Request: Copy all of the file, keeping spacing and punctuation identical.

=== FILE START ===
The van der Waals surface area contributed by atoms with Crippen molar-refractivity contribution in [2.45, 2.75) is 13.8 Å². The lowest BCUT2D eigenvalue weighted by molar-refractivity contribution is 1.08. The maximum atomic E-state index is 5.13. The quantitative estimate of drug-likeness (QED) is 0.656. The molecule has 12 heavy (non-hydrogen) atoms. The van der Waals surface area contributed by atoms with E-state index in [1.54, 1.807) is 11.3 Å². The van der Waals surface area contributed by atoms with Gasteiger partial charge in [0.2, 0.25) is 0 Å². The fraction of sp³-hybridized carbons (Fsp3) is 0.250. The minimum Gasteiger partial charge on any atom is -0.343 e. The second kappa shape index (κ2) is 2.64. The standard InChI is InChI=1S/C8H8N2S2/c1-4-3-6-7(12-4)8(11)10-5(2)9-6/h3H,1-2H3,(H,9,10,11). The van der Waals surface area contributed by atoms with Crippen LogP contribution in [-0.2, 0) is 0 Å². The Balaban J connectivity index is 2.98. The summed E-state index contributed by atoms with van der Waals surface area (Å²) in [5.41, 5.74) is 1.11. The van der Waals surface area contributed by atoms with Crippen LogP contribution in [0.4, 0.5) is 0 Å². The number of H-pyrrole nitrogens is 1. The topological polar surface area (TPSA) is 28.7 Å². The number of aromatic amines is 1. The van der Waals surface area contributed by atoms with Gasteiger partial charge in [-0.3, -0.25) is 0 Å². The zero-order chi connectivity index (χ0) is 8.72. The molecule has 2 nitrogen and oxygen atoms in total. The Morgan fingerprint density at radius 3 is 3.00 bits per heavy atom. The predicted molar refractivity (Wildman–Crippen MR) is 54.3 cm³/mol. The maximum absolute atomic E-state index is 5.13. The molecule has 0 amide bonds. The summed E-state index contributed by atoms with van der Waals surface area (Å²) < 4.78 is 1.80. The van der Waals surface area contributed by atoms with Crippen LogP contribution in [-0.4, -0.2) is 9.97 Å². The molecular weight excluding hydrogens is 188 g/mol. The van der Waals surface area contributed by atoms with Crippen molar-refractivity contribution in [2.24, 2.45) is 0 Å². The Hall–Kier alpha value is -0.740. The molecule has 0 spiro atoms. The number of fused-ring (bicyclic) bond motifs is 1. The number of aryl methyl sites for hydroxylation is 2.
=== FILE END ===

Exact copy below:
The van der Waals surface area contributed by atoms with Crippen molar-refractivity contribution in [2.45, 2.75) is 13.8 Å². The lowest BCUT2D eigenvalue weighted by molar-refractivity contribution is 1.08. The maximum atomic E-state index is 5.13. The quantitative estimate of drug-likeness (QED) is 0.656. The molecule has 12 heavy (non-hydrogen) atoms. The van der Waals surface area contributed by atoms with E-state index in [1.54, 1.807) is 11.3 Å². The van der Waals surface area contributed by atoms with Gasteiger partial charge in [0.2, 0.25) is 0 Å². The fraction of sp³-hybridized carbons (Fsp3) is 0.250. The minimum Gasteiger partial charge on any atom is -0.343 e. The second kappa shape index (κ2) is 2.64. The standard InChI is InChI=1S/C8H8N2S2/c1-4-3-6-7(12-4)8(11)10-5(2)9-6/h3H,1-2H3,(H,9,10,11). The van der Waals surface area contributed by atoms with Crippen LogP contribution in [-0.2, 0) is 0 Å². The Balaban J connectivity index is 2.98. The summed E-state index contributed by atoms with van der Waals surface area (Å²) in [5.41, 5.74) is 1.11. The van der Waals surface area contributed by atoms with Crippen LogP contribution in [0.4, 0.5) is 0 Å². The number of H-pyrrole nitrogens is 1. The topological polar surface area (TPSA) is 28.7 Å². The number of aromatic amines is 1. The van der Waals surface area contributed by atoms with Gasteiger partial charge in [-0.3, -0.25) is 0 Å². The zero-order chi connectivity index (χ0) is 8.72. The molecule has 2 nitrogen and oxygen atoms in total. The Morgan fingerprint density at radius 3 is 3.00 bits per heavy atom. The predicted molar refractivity (Wildman–Crippen MR) is 54.3 cm³/mol. The maximum absolute atomic E-state index is 5.13. The molecule has 0 amide bonds. The summed E-state index contributed by atoms with van der Waals surface area (Å²) < 4.78 is 1.80. The van der Waals surface area contributed by atoms with Crippen LogP contribution in [-0.4, -0.2) is 9.97 Å². The molecular weight excluding hydrogens is 188 g/mol. The van der Waals surface area contributed by atoms with Crippen molar-refractivity contribution in [2.24, 2.45) is 0 Å². The Hall–Kier alpha value is -0.740. The molecule has 0 spiro atoms. The number of fused-ring (bicyclic) bond motifs is 1. The number of aryl methyl sites for hydroxylation is 2.